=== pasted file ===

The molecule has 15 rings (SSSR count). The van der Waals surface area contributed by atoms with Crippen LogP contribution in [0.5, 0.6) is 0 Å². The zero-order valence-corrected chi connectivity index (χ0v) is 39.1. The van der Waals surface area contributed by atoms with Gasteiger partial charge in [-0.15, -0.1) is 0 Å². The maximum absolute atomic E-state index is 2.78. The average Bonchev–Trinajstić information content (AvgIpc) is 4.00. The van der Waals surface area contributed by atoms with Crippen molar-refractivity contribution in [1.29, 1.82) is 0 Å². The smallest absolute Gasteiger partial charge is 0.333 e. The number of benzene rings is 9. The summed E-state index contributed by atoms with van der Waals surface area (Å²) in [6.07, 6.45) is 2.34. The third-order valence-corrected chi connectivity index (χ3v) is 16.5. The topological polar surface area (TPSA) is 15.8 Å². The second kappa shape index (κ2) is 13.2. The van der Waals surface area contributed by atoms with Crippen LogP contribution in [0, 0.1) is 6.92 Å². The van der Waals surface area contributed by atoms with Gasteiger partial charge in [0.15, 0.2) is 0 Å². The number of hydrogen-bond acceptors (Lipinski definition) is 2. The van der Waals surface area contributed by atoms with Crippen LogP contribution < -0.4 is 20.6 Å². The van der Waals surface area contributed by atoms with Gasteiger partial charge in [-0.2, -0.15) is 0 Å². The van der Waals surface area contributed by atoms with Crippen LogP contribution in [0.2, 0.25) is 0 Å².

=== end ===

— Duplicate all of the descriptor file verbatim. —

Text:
The molecule has 15 rings (SSSR count). The van der Waals surface area contributed by atoms with Crippen LogP contribution in [0.5, 0.6) is 0 Å². The zero-order valence-corrected chi connectivity index (χ0v) is 39.1. The van der Waals surface area contributed by atoms with Gasteiger partial charge in [-0.15, -0.1) is 0 Å². The maximum absolute atomic E-state index is 2.78. The average Bonchev–Trinajstić information content (AvgIpc) is 4.00. The van der Waals surface area contributed by atoms with Crippen molar-refractivity contribution in [1.29, 1.82) is 0 Å². The smallest absolute Gasteiger partial charge is 0.333 e. The number of benzene rings is 9. The summed E-state index contributed by atoms with van der Waals surface area (Å²) in [6.07, 6.45) is 2.34. The third-order valence-corrected chi connectivity index (χ3v) is 16.5. The topological polar surface area (TPSA) is 15.8 Å². The second kappa shape index (κ2) is 13.2. The van der Waals surface area contributed by atoms with Crippen LogP contribution in [0, 0.1) is 6.92 Å². The van der Waals surface area contributed by atoms with Gasteiger partial charge in [0.15, 0.2) is 0 Å². The number of hydrogen-bond acceptors (Lipinski definition) is 2. The van der Waals surface area contributed by atoms with Crippen LogP contribution < -0.4 is 20.6 Å². The van der Waals surface area contributed by atoms with Gasteiger partial charge in [-0.2, -0.15) is 0 Å². The van der Waals surface area contributed by atoms with Crippen LogP contribution in [0.2, 0.25) is 0 Å².